You put the brakes on marriage to focus on your career, personal goals, gain more life experience and form a substantial financial foundation, and now you have decided to get married.
You may live with the conviction that you’d never leave your partner — and that your partner would never leave you. But, unfortunately, you have no control over another human being. No matter what your feelings are regarding divorce, couples would be wise to consider marriage insurance ( a prenup).
Just as auto insurance covers you in the event of a car accident, and homeowners’ insurance helps if a tree falls on your roof, a prenup is an insurance policy that can protect you during the fallout of a divorce, however likely that may be.
Marriage trends come and go. Divorce rates and statistics change. Divorce laws change. With regards to these matters, a basic truth remains: a family law attorney is an invaluable source of guidance.
I encourage you to seek guidance from a prenup attorney to create a sophisticated prenuptial agreement that meticulously addresses:
Amount and term of alimony/spousal support;
Waiver of alimony;
Pre-marital asset values and the protection of those assets;
Pre-marital business interests and the protection of those interests;
Inherited assets and the protection of those assets;
Division of assets upon divorce, including but not limited to real estate, business interests, stocks, bonds, and other investments;
The establishment of responsibility for premarital debts such as credit cards, student loans, mortgages, etc.; and/or
Resolution of the distribution of property upon death.
A prenuptial agreement should be a discussion about what feels like a fair division of assets within the ecosystem of your relationship. For example, if you’re both in the workforce, do you feel that having to pay alimony — the financial support one spouse provides the other during a separation or divorce — is fair? Your state’s laws will assert what it thinks is fair, but you should determine if you agree. If you disagree, a prenup helps avoid a potential court battle and upholds what the two of you deem as fair compared to your state’s laws (within reason).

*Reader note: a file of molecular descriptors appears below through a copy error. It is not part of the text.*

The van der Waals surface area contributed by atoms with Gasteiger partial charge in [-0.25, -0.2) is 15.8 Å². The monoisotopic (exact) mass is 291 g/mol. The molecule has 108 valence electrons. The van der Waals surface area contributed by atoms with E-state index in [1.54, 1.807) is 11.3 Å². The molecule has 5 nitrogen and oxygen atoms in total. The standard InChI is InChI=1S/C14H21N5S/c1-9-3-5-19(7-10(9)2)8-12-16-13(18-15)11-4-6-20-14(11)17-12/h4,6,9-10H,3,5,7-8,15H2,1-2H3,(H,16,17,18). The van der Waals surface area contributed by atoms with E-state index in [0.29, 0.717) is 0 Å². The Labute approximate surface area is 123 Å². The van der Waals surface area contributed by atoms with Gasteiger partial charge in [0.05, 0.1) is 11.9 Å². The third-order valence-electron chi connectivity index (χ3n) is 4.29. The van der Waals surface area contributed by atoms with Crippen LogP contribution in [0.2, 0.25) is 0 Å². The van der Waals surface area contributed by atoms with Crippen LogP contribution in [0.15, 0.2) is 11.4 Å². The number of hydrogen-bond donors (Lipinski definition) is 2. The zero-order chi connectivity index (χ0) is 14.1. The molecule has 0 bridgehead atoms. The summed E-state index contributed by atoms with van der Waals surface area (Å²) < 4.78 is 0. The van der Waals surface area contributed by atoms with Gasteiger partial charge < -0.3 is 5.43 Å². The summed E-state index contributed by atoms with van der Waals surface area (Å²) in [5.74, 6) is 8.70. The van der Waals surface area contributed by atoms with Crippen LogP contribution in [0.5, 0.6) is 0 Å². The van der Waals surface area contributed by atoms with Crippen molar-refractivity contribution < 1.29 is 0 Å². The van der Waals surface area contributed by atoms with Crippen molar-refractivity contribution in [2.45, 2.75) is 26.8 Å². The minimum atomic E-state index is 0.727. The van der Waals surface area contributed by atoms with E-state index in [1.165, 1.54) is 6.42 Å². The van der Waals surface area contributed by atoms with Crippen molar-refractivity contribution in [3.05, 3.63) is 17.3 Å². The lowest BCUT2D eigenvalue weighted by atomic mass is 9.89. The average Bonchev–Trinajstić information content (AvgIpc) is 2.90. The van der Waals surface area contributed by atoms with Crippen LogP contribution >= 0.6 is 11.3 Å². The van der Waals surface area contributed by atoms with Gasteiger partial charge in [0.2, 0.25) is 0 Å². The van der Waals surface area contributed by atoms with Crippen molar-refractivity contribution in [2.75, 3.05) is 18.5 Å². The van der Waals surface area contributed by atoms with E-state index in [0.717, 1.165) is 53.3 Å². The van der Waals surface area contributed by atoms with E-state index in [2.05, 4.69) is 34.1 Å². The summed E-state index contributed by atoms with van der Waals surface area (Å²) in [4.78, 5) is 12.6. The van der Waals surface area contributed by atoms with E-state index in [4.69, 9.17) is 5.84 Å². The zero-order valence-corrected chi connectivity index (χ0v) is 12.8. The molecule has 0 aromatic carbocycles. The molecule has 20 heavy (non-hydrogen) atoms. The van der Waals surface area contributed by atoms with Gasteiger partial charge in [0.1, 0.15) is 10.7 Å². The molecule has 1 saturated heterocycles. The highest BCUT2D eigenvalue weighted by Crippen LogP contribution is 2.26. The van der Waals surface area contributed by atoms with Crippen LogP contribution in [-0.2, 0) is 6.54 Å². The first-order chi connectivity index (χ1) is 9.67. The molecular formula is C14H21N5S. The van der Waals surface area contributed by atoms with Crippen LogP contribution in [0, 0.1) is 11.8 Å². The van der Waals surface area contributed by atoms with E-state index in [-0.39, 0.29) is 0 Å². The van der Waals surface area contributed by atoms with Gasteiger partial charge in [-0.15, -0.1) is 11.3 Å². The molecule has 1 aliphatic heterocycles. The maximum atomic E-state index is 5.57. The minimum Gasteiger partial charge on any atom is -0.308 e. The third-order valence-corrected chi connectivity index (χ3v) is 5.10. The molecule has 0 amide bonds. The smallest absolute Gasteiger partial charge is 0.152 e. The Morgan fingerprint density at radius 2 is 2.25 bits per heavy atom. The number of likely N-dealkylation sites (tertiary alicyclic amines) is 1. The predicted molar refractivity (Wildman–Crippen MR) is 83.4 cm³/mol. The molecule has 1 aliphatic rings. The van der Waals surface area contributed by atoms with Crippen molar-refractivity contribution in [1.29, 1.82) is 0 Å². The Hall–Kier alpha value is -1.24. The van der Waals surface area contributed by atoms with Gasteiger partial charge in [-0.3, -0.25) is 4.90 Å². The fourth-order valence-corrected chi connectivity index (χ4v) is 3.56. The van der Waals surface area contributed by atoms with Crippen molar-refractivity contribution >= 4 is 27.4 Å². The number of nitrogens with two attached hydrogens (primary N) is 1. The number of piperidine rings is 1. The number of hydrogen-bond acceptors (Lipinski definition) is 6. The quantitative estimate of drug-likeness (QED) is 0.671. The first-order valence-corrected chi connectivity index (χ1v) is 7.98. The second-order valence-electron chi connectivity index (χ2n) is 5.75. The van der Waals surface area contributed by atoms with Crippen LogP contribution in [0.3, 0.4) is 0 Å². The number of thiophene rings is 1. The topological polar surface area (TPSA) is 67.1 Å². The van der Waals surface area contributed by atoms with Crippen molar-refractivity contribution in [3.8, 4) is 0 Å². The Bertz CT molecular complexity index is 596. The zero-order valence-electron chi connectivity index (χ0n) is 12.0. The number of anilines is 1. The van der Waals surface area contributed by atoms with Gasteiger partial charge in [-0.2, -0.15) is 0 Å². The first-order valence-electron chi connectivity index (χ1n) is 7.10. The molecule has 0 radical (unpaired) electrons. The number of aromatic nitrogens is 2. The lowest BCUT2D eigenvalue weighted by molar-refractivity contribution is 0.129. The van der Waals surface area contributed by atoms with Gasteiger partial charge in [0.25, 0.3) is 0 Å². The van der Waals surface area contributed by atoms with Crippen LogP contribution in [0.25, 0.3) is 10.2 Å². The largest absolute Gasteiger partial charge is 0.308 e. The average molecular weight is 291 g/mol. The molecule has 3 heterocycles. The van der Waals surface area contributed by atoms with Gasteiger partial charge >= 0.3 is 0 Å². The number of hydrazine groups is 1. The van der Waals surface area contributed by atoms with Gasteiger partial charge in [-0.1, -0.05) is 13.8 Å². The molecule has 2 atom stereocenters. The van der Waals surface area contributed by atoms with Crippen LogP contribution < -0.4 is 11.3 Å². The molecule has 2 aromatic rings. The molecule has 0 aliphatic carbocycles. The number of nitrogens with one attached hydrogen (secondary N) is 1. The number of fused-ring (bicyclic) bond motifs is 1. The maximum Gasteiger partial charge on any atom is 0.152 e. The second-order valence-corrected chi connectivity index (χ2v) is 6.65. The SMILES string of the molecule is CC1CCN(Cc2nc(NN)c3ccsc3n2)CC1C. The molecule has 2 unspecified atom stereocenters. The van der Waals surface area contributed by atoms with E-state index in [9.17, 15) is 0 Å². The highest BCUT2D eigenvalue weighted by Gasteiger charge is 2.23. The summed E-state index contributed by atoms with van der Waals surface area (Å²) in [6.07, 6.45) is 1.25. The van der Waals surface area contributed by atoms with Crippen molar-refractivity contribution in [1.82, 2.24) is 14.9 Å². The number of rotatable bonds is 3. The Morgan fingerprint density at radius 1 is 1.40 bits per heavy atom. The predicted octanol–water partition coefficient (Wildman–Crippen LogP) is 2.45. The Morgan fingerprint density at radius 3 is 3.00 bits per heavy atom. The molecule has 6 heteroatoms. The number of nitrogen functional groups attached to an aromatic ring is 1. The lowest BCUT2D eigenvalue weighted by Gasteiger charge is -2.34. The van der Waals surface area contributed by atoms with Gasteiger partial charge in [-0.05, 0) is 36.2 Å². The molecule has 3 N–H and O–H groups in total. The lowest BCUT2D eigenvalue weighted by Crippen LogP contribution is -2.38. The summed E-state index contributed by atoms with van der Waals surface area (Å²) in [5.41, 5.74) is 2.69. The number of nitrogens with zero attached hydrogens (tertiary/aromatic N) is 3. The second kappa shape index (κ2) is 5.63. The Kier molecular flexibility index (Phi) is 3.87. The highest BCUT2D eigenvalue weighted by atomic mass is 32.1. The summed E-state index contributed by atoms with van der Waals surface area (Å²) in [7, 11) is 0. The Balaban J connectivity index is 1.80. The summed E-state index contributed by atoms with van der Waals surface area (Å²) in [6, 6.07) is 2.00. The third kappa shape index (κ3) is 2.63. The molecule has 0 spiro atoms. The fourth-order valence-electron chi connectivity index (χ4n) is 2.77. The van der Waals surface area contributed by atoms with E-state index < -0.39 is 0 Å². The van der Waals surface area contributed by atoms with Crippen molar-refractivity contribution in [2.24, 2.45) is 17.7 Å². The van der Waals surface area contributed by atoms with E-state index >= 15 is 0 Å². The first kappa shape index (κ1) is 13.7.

THINGS TO KEEP IN MIND:
There is a right and wrong way to create a thorough and enforceable prenup. The most basic rule to follow is that each person in the relationship needs his or her own, separate attorney. You do not enter a law office as a couple and sit down with one lawyer to create your contract. You both need your separate lawyers to create a contract that will best protect each of your interests, as well as the validity of the agreement down the road.
Unfortunately, most prenuptial agreements are drafted poorly and many of them do not stand up in court, which is why it’s important to consult an attorney to avoid any ambiguous or unenforceable clauses that might not protect your assets. Whether you are making the thought-out step to move forward and marry your partner or think you made a mistake during the prenup process in the past, an experienced divorce attorney in your area can help.
If you live in New Jersey, feel free to contact me at vantassellaw.com to help you resolve these unique issues before you tie the knot.